Every year, when spring rolls around, millions of Americans start sneezing and coughing. The culprit is allergies. An allergy is simply a negative reaction to a substance that enters the body that is not toxic in itself, yet for some reason causes a bad reaction in the body. Just about anything can be an allergen: dust mites, pollen, cats, dogs, wasps or bees, milk, eggs, peanuts, and even fruits are the most common.
A normal immune system is the body's defense against invading bacteria and viruses. It senses potential invaders and attacks them by producing antibodies. But sometimes a person's immune system mistakes a common allergen as harmful. So it produces antibodies to attack them, and this triggers other cells to release chemicals called histamines, causing allergic symptoms.
The most common symptoms of an allergic reaction include sneezing, swelling, itchy eyes, sinus pain, a runny nose, rashes or hives, coughing, and in vomiting. In extreme cases, an allergen can cause difficulty in breathing. This is called an anaphylactic reaction, and a severe attack can be fatal if not treated quickly. More than 29,000 people in the U.S. end up in the emergency room every year because of anaphylactic shock.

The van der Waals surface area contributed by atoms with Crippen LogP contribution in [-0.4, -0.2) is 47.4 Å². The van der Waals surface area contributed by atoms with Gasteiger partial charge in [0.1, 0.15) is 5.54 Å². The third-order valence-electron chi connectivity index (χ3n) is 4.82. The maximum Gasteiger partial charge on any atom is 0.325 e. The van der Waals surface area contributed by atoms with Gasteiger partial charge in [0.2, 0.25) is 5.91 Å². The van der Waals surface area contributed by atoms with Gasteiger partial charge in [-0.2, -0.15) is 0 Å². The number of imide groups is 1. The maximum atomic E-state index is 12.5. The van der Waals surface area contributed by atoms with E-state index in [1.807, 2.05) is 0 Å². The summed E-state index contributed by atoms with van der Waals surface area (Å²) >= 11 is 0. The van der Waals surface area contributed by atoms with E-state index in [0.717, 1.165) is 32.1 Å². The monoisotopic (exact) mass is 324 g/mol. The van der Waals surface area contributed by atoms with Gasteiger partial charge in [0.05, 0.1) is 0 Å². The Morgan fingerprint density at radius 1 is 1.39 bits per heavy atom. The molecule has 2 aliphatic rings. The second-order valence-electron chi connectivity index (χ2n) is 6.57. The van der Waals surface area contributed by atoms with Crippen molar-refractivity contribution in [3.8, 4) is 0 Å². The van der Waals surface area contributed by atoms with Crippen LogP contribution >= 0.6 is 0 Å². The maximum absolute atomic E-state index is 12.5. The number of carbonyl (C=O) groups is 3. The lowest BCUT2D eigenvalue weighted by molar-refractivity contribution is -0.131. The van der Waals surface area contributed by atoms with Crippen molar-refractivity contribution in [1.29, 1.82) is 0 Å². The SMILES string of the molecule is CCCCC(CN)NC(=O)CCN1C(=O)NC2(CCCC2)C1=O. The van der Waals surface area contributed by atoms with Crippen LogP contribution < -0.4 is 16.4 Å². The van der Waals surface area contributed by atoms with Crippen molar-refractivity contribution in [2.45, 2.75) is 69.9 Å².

If you have a bad reaction to any food or additive that involves the immune system, you have a food allergy. But the majority of toxic reactions to food are due to food sensitivities, which do not involve the immune system. A food may just contain a molecule that your body has trouble digesting.